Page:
Away from music with my usual fare of speech (courtesy of drama and current affairs) the V10+ still managed to add something if not nearly as much as had been evident with films and music. Indeed, with some older (black and white) films I actually found it beneficial to switch the sub out of circuit because it was revealing all-too-clearly some of the audio blemishes from the period, unwanted rumbles and low-level blurring of LF signals which probably were not heard by the engineers at the time.

Conclusion

The V10+ from M&K provides perhaps the optimal bass solution. Here is a compact subwoofer with small footprint which looks unobtrusive and sounds, quite simply, fantastic. The price is such that it offers great value-for-money and should be considered a must-have for anyone who wishes to experience the full bandwidth from modern-day recordings but lacks speakers capable of faithful bottom-end reproduction.

Sure, it has taken M&K four decades of knowhow and constant upgrades to reach this level, but here now is a subwoofer range to perfectly integrate with an audiophile’s system. I realise now that I have experienced too many poorly-designed and badly-implemented subs over the years with their tendency to clip and compress in their endeavour to extract LF information. M&K prove, in the V10+, that super-fast deep bass is available simply and affordably without distortion or coloration of the sound. That’s some achievement.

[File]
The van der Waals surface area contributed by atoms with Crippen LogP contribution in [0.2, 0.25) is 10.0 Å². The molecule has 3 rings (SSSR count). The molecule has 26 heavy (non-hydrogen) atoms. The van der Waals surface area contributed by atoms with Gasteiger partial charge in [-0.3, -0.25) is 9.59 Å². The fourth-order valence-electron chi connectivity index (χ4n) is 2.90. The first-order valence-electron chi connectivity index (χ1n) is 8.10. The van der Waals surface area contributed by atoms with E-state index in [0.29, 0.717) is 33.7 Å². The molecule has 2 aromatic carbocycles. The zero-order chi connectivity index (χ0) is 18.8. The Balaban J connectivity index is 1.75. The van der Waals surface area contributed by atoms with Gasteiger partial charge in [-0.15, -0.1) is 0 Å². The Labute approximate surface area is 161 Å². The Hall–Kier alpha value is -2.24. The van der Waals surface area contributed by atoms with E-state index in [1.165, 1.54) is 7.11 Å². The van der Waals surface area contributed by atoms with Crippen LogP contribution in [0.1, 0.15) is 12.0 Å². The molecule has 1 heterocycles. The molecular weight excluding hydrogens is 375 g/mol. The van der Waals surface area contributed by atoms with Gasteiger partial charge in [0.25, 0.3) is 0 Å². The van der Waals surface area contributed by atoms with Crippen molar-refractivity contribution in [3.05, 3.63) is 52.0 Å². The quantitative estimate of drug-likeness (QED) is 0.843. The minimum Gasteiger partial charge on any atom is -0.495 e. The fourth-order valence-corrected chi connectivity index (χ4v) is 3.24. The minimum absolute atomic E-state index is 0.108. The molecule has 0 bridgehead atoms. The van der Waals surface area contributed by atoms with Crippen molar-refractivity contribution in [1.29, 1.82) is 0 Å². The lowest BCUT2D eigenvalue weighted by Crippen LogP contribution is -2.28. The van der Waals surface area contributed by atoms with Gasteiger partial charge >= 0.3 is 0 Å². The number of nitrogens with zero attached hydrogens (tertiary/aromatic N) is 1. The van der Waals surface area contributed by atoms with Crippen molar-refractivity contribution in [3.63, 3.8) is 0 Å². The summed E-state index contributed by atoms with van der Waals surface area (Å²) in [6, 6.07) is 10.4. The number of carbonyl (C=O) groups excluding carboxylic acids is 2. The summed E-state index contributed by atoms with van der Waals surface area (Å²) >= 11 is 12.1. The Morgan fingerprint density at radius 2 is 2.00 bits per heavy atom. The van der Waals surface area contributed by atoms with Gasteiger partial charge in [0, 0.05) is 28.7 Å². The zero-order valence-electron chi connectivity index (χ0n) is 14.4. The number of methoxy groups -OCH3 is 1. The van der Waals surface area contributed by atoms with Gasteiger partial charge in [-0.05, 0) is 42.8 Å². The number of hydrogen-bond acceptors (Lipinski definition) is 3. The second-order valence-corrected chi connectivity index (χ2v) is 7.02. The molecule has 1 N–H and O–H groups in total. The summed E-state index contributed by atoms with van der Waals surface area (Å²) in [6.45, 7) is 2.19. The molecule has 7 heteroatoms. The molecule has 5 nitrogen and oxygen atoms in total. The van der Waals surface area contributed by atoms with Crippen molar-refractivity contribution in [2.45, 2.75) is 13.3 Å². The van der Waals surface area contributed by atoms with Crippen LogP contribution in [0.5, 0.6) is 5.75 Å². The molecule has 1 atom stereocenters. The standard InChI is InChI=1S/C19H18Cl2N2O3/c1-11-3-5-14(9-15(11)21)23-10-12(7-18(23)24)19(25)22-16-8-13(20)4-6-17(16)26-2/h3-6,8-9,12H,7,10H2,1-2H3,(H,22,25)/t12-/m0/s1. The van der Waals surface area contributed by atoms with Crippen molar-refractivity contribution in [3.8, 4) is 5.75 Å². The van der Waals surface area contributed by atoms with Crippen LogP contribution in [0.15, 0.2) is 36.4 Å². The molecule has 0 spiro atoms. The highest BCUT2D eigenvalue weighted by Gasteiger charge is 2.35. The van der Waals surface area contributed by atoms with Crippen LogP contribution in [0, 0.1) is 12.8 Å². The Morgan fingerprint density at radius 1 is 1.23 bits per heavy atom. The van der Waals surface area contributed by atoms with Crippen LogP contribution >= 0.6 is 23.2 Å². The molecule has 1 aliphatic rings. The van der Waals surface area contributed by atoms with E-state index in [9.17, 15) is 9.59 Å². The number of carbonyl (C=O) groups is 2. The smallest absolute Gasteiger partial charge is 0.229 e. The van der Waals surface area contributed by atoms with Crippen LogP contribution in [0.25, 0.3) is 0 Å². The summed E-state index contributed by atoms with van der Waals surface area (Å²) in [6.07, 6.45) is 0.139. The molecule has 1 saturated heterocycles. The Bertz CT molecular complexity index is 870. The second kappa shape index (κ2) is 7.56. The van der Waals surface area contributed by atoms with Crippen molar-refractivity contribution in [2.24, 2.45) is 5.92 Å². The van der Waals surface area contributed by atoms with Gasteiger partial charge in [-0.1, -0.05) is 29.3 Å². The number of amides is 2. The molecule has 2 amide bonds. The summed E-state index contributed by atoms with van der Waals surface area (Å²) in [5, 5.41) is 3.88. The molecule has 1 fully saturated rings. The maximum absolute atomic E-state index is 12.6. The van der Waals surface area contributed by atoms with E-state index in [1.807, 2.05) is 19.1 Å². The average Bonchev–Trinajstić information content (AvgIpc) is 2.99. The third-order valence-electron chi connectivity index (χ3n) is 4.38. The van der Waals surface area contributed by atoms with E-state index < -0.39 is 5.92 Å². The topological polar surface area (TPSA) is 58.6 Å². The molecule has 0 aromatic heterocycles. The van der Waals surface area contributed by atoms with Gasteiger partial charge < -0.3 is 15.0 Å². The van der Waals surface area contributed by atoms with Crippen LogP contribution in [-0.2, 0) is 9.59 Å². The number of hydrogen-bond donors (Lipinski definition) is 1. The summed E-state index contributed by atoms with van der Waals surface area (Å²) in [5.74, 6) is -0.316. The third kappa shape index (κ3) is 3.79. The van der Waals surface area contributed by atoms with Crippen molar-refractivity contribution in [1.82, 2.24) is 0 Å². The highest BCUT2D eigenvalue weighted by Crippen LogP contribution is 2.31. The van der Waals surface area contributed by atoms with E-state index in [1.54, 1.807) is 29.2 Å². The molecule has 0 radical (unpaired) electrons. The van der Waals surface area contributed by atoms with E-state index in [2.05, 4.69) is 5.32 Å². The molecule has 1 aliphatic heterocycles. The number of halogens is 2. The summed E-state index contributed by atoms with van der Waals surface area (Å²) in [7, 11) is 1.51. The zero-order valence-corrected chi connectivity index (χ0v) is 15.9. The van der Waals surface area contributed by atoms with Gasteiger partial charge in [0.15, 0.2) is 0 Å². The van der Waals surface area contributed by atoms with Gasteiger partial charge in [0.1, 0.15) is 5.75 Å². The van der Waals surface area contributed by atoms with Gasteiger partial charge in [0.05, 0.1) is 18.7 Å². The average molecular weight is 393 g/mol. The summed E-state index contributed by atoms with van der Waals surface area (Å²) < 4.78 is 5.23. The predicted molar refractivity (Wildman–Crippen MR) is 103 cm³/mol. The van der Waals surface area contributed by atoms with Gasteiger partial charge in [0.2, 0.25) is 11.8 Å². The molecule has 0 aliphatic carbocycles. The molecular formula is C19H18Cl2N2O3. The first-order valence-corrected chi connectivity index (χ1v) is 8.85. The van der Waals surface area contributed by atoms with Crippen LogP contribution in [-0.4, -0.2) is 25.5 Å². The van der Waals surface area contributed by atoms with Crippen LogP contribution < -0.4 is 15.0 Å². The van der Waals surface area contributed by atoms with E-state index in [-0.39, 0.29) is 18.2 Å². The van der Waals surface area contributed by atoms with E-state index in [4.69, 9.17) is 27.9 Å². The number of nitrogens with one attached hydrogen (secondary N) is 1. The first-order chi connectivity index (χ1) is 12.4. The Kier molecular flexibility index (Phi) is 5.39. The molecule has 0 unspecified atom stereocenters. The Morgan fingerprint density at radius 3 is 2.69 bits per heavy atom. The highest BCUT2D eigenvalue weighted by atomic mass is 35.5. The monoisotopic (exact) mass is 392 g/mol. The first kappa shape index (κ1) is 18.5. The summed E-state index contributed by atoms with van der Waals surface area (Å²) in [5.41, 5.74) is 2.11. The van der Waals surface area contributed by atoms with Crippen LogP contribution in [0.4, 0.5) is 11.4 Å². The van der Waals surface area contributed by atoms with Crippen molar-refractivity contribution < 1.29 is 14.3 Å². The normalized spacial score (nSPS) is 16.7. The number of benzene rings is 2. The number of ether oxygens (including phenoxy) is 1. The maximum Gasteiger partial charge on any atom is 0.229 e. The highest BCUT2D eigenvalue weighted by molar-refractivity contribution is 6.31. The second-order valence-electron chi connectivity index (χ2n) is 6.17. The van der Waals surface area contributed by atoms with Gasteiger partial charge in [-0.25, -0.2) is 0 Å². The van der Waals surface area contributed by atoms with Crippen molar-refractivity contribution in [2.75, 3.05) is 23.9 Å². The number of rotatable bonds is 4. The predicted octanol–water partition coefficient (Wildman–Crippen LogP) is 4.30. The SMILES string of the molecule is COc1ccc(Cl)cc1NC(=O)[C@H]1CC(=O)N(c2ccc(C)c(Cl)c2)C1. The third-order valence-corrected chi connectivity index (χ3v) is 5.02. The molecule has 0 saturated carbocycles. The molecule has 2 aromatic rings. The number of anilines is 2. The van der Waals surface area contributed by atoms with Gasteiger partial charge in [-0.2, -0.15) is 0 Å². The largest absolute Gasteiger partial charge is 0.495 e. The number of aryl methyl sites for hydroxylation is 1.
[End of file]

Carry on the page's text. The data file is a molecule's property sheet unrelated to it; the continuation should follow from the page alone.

Specifications:

Type: Front-firing, powered subwoofer with infinite baffle cabinet
Driver: 254mm bass driver with treated paper cone
Inputs: stereo RCA sockets
Outputs: stereo RCA sockets
Low frequency extension: 24Hz at -6dB
Amplifier power: 300W RMS
Controls: variable low pass filter (60Hz – 200Hz), volume, Phase (0 or 180 degrees)
Dimensions (HxWxD): 345 x 345 x 345 mm
Weight: 15.4kg
Finishes: black satin, white satin
Warranty: 2 years

Price when tested:
£1,295
Manufacturer Details:

M&K Sound A/S
http://www.mksound.com

Type:

subwoofer

Author:

Trevor Butler

Distributor Details:

Gecko Inc Ltd
T 0845 262 2882
http://www.geckohomecinema.com